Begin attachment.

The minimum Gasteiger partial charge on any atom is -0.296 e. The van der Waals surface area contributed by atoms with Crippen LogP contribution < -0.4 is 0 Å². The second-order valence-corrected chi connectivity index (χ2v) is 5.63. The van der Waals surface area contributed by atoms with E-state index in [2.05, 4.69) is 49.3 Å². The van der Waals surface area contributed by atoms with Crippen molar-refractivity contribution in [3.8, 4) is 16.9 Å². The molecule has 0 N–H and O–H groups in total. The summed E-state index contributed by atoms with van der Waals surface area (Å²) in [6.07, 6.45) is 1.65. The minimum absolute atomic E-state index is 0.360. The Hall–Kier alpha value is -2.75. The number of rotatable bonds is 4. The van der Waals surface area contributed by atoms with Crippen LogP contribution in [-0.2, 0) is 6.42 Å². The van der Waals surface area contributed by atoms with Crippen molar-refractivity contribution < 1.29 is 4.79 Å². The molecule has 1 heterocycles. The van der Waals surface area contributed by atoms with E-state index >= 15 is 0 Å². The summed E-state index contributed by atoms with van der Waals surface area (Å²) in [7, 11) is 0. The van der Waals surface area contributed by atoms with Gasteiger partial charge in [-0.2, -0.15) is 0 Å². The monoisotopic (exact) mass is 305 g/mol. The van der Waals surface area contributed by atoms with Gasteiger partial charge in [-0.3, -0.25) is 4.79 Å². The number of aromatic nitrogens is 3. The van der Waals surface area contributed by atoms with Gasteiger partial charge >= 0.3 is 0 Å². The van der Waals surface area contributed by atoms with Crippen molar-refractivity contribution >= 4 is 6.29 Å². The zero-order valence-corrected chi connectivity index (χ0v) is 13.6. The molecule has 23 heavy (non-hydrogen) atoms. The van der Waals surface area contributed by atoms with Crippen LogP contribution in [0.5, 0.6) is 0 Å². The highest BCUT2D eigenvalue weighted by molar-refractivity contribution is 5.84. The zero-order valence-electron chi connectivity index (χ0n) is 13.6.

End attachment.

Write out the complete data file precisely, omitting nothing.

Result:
The minimum Gasteiger partial charge on any atom is -0.296 e. The van der Waals surface area contributed by atoms with Crippen LogP contribution < -0.4 is 0 Å². The second-order valence-corrected chi connectivity index (χ2v) is 5.63. The van der Waals surface area contributed by atoms with E-state index in [2.05, 4.69) is 49.3 Å². The van der Waals surface area contributed by atoms with Crippen molar-refractivity contribution in [3.8, 4) is 16.9 Å². The molecule has 0 N–H and O–H groups in total. The summed E-state index contributed by atoms with van der Waals surface area (Å²) in [6.07, 6.45) is 1.65. The minimum absolute atomic E-state index is 0.360. The Hall–Kier alpha value is -2.75. The number of rotatable bonds is 4. The van der Waals surface area contributed by atoms with Crippen LogP contribution in [-0.2, 0) is 6.42 Å². The van der Waals surface area contributed by atoms with Crippen molar-refractivity contribution < 1.29 is 4.79 Å². The molecule has 1 heterocycles. The van der Waals surface area contributed by atoms with E-state index >= 15 is 0 Å². The summed E-state index contributed by atoms with van der Waals surface area (Å²) in [7, 11) is 0. The van der Waals surface area contributed by atoms with Gasteiger partial charge in [-0.2, -0.15) is 0 Å². The monoisotopic (exact) mass is 305 g/mol. The van der Waals surface area contributed by atoms with Gasteiger partial charge in [-0.3, -0.25) is 4.79 Å². The number of aromatic nitrogens is 3. The van der Waals surface area contributed by atoms with Gasteiger partial charge >= 0.3 is 0 Å². The van der Waals surface area contributed by atoms with Crippen molar-refractivity contribution >= 4 is 6.29 Å². The zero-order valence-corrected chi connectivity index (χ0v) is 13.6. The molecule has 23 heavy (non-hydrogen) atoms. The van der Waals surface area contributed by atoms with Crippen LogP contribution in [0.5, 0.6) is 0 Å². The highest BCUT2D eigenvalue weighted by molar-refractivity contribution is 5.84. The zero-order valence-electron chi connectivity index (χ0n) is 13.6.